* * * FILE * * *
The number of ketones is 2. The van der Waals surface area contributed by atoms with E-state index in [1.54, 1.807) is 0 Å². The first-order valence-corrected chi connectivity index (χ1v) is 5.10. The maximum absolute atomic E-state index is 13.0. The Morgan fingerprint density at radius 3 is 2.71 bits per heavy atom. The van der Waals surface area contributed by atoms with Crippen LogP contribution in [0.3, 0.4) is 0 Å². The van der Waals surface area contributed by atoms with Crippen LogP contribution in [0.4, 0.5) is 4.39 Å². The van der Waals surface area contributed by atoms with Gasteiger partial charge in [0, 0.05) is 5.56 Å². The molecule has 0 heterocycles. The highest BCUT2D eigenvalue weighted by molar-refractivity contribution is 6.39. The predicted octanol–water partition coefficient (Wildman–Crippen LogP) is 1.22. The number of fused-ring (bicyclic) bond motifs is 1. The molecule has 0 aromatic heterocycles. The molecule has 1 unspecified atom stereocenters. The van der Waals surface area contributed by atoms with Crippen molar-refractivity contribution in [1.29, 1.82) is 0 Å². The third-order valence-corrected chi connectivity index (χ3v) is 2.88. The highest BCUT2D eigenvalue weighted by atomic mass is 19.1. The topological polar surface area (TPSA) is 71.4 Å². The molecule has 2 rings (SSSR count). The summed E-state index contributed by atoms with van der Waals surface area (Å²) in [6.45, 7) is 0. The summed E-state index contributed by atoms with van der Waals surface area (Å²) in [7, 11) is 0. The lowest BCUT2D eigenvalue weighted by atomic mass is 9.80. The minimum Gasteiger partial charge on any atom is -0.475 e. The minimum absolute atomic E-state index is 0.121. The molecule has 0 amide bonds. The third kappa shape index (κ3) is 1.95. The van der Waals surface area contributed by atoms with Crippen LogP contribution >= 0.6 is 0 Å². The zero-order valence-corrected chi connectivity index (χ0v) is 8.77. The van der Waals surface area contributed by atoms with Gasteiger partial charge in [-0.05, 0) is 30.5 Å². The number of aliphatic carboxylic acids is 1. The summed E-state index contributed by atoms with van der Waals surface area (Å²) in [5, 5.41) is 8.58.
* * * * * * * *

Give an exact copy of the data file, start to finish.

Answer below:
The number of ketones is 2. The van der Waals surface area contributed by atoms with E-state index in [1.54, 1.807) is 0 Å². The first-order valence-corrected chi connectivity index (χ1v) is 5.10. The maximum absolute atomic E-state index is 13.0. The Morgan fingerprint density at radius 3 is 2.71 bits per heavy atom. The van der Waals surface area contributed by atoms with Crippen LogP contribution in [0.3, 0.4) is 0 Å². The van der Waals surface area contributed by atoms with Crippen LogP contribution in [0.4, 0.5) is 4.39 Å². The van der Waals surface area contributed by atoms with Gasteiger partial charge in [0, 0.05) is 5.56 Å². The molecule has 0 heterocycles. The highest BCUT2D eigenvalue weighted by molar-refractivity contribution is 6.39. The predicted octanol–water partition coefficient (Wildman–Crippen LogP) is 1.22. The number of fused-ring (bicyclic) bond motifs is 1. The molecule has 0 aromatic heterocycles. The molecule has 1 unspecified atom stereocenters. The van der Waals surface area contributed by atoms with Crippen molar-refractivity contribution in [1.29, 1.82) is 0 Å². The third-order valence-corrected chi connectivity index (χ3v) is 2.88. The highest BCUT2D eigenvalue weighted by atomic mass is 19.1. The topological polar surface area (TPSA) is 71.4 Å². The molecule has 2 rings (SSSR count). The summed E-state index contributed by atoms with van der Waals surface area (Å²) in [6.45, 7) is 0. The summed E-state index contributed by atoms with van der Waals surface area (Å²) in [7, 11) is 0. The lowest BCUT2D eigenvalue weighted by atomic mass is 9.80. The minimum Gasteiger partial charge on any atom is -0.475 e. The minimum absolute atomic E-state index is 0.121. The molecule has 0 amide bonds. The third kappa shape index (κ3) is 1.95. The van der Waals surface area contributed by atoms with Crippen LogP contribution >= 0.6 is 0 Å². The zero-order valence-corrected chi connectivity index (χ0v) is 8.77. The van der Waals surface area contributed by atoms with Gasteiger partial charge in [-0.05, 0) is 30.5 Å². The number of aliphatic carboxylic acids is 1. The summed E-state index contributed by atoms with van der Waals surface area (Å²) in [5, 5.41) is 8.58.